Patt Keenan, farmer, and his spinster sister, Mary Keenan, sailed from Newry in Northern Ireland for New York in the USA in October of 1804 aboard the brig Ceres. They were listed as residents of Markethill which is near Armagh. This Patt Keenan was believed to have been the patriarch of the Breckinridge County, Keenans in the USA. (See: Francis Keenan and Perry Ryan. THE KEENAN FAMILY Of Breckinridge County, Kentucky, 2005 Cumulative Supplement, pp. 6,7.) [See also: Carl Boyer, 3rd (Editor). Ship Passenger Lists, National and New England (1600-1825). Newhall, California: The editor, 1977, p. 119.]
Then there was this:
Thomas Jefferson had agreed to join John Adams and Benjamin Franklin in the new commission for negotiating commercial treaties with interested European countries.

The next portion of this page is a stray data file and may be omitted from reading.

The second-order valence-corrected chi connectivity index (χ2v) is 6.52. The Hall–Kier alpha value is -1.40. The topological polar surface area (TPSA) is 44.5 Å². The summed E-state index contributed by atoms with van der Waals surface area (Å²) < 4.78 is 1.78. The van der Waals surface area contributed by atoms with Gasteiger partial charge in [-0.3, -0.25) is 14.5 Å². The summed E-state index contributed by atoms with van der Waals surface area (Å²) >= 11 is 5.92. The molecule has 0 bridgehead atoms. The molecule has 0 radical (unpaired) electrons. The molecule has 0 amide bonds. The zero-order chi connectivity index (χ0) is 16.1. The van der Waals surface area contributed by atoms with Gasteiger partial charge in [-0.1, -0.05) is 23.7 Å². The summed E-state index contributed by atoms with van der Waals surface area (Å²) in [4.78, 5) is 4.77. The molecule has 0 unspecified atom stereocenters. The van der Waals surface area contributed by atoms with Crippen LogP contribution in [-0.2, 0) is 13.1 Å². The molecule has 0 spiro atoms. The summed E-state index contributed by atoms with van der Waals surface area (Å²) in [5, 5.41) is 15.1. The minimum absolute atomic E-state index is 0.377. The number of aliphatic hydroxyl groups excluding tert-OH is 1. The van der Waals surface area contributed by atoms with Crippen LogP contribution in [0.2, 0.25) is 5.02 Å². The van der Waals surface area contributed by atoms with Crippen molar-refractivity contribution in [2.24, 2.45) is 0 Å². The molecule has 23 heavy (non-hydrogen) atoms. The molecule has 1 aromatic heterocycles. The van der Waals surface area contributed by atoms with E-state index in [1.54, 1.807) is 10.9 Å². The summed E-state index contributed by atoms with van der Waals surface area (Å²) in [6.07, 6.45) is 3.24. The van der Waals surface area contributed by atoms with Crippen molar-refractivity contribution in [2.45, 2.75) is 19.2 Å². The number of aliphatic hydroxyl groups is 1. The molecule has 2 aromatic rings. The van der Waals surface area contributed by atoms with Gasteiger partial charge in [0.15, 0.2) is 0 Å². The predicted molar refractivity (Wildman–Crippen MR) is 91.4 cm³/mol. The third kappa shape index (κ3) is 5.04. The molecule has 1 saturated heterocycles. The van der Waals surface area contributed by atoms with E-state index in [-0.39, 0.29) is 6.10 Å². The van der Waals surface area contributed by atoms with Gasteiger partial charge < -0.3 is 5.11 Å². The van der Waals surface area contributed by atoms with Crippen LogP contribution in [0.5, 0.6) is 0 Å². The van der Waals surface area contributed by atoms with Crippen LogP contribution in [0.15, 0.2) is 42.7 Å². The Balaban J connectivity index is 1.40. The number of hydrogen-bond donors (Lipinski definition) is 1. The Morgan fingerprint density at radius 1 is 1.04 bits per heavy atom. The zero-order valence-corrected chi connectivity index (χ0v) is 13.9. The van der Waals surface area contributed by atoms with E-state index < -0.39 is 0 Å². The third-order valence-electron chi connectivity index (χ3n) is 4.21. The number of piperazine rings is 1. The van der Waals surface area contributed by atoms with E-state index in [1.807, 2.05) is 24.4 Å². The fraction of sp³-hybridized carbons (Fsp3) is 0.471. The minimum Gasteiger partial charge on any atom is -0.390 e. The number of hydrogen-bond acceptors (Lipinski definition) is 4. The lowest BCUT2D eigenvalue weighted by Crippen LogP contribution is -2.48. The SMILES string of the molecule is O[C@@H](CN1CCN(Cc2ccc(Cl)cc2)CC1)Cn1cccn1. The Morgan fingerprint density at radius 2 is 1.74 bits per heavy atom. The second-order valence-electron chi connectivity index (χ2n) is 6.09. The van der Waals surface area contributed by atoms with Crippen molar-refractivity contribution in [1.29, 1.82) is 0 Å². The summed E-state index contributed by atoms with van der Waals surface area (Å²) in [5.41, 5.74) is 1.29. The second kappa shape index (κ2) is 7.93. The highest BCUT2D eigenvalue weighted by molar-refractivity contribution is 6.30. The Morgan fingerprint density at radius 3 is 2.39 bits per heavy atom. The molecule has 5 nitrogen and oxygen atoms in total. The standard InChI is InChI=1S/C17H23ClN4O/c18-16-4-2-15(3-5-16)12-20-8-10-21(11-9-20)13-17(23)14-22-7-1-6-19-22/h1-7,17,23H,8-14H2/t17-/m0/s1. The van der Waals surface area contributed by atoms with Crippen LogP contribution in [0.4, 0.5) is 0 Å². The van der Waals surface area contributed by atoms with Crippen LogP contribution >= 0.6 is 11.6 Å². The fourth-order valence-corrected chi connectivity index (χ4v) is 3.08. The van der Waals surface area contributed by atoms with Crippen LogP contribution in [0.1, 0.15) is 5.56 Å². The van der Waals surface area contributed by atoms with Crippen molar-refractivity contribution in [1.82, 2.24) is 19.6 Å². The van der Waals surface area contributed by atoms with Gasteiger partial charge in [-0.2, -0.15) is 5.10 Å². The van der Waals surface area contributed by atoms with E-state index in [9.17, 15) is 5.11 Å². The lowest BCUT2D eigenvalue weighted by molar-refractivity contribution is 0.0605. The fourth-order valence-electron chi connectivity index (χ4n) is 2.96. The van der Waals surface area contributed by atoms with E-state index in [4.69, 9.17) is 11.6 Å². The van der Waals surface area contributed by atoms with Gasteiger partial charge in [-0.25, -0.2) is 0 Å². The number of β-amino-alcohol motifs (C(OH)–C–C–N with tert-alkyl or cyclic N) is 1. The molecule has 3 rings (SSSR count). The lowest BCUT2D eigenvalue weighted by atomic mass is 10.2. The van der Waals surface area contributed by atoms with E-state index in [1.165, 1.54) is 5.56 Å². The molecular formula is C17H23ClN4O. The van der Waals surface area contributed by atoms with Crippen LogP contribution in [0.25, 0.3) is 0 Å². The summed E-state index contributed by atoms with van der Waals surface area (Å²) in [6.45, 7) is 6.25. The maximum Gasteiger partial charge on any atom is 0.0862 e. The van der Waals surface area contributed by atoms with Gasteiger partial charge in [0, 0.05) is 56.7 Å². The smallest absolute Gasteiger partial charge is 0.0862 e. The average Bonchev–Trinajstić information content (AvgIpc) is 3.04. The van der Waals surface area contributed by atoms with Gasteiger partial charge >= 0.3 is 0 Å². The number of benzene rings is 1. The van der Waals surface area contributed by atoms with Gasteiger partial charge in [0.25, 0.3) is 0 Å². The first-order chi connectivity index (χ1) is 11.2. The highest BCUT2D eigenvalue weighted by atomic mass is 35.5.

“He hurried to Boston, … (and) booked passage on the London-bound brig Ceres...Departure was set for July 4 (1784), the eighth anniversary of the Declaration of Independence, but regrettably for those who like their historical coincidences neat, Ceres did not weigh anchor until 4 a. m. the next day. The crossing took a brisk nineteen days.” (Source: Jack Rakove. Revolutionaries. New York: Mariner Books (paper), 2011, p.205.)
It seemed quite a coincidence that the patriarch of the Breckinridge County, Kentucky, Keenans sailed 20 years later in 1804 aboard the same ship that carried Thomas Jefferson to Portsmouth. As an aside, Thomas Jefferson packed his disassembled Phaeton, a ritzy horse drawn carriage, for the trip. He used it during his travels in France. (Rakove, p. 295.)
A brig was a two masted ship with square sails. The Ceres was a luxuriously appointed ship, well crewed and with comfortable passenger quarters. No photo of the ship exists but there are paintings of it.